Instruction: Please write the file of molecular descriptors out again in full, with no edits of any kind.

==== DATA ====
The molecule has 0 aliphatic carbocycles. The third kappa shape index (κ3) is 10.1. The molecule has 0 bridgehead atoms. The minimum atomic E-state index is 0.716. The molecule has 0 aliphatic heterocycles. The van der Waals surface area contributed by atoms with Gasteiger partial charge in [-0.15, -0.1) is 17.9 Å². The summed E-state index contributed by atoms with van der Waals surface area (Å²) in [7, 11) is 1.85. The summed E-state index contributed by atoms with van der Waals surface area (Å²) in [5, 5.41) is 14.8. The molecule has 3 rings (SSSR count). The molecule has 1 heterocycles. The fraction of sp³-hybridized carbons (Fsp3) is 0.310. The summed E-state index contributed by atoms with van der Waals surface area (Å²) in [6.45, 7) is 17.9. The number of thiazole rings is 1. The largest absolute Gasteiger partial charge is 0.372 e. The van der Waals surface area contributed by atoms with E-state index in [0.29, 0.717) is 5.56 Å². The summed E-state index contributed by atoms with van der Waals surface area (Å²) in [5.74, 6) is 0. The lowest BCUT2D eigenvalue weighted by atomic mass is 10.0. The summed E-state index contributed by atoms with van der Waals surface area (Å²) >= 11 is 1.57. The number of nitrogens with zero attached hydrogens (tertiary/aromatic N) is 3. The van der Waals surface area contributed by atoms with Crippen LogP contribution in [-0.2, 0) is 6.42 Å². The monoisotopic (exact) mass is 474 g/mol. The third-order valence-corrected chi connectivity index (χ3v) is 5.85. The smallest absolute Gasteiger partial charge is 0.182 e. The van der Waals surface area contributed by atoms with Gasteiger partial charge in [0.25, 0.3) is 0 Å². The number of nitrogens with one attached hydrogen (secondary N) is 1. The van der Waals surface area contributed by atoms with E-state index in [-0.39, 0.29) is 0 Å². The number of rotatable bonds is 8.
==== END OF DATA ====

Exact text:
The molecule has 0 aliphatic carbocycles. The third kappa shape index (κ3) is 10.1. The molecule has 0 bridgehead atoms. The minimum atomic E-state index is 0.716. The molecule has 0 aliphatic heterocycles. The van der Waals surface area contributed by atoms with Gasteiger partial charge in [-0.15, -0.1) is 17.9 Å². The summed E-state index contributed by atoms with van der Waals surface area (Å²) in [7, 11) is 1.85. The summed E-state index contributed by atoms with van der Waals surface area (Å²) in [5, 5.41) is 14.8. The molecule has 3 rings (SSSR count). The molecule has 1 heterocycles. The fraction of sp³-hybridized carbons (Fsp3) is 0.310. The summed E-state index contributed by atoms with van der Waals surface area (Å²) in [6.45, 7) is 17.9. The number of thiazole rings is 1. The largest absolute Gasteiger partial charge is 0.372 e. The van der Waals surface area contributed by atoms with E-state index in [0.29, 0.717) is 5.56 Å². The summed E-state index contributed by atoms with van der Waals surface area (Å²) in [5.74, 6) is 0. The lowest BCUT2D eigenvalue weighted by atomic mass is 10.0. The summed E-state index contributed by atoms with van der Waals surface area (Å²) >= 11 is 1.57. The number of nitrogens with zero attached hydrogens (tertiary/aromatic N) is 3. The van der Waals surface area contributed by atoms with Crippen LogP contribution in [-0.2, 0) is 6.42 Å². The monoisotopic (exact) mass is 474 g/mol. The third-order valence-corrected chi connectivity index (χ3v) is 5.85. The smallest absolute Gasteiger partial charge is 0.182 e. The van der Waals surface area contributed by atoms with Gasteiger partial charge in [0.25, 0.3) is 0 Å². The number of nitrogens with one attached hydrogen (secondary N) is 1. The van der Waals surface area contributed by atoms with E-state index in [-0.39, 0.29) is 0 Å². The number of rotatable bonds is 8.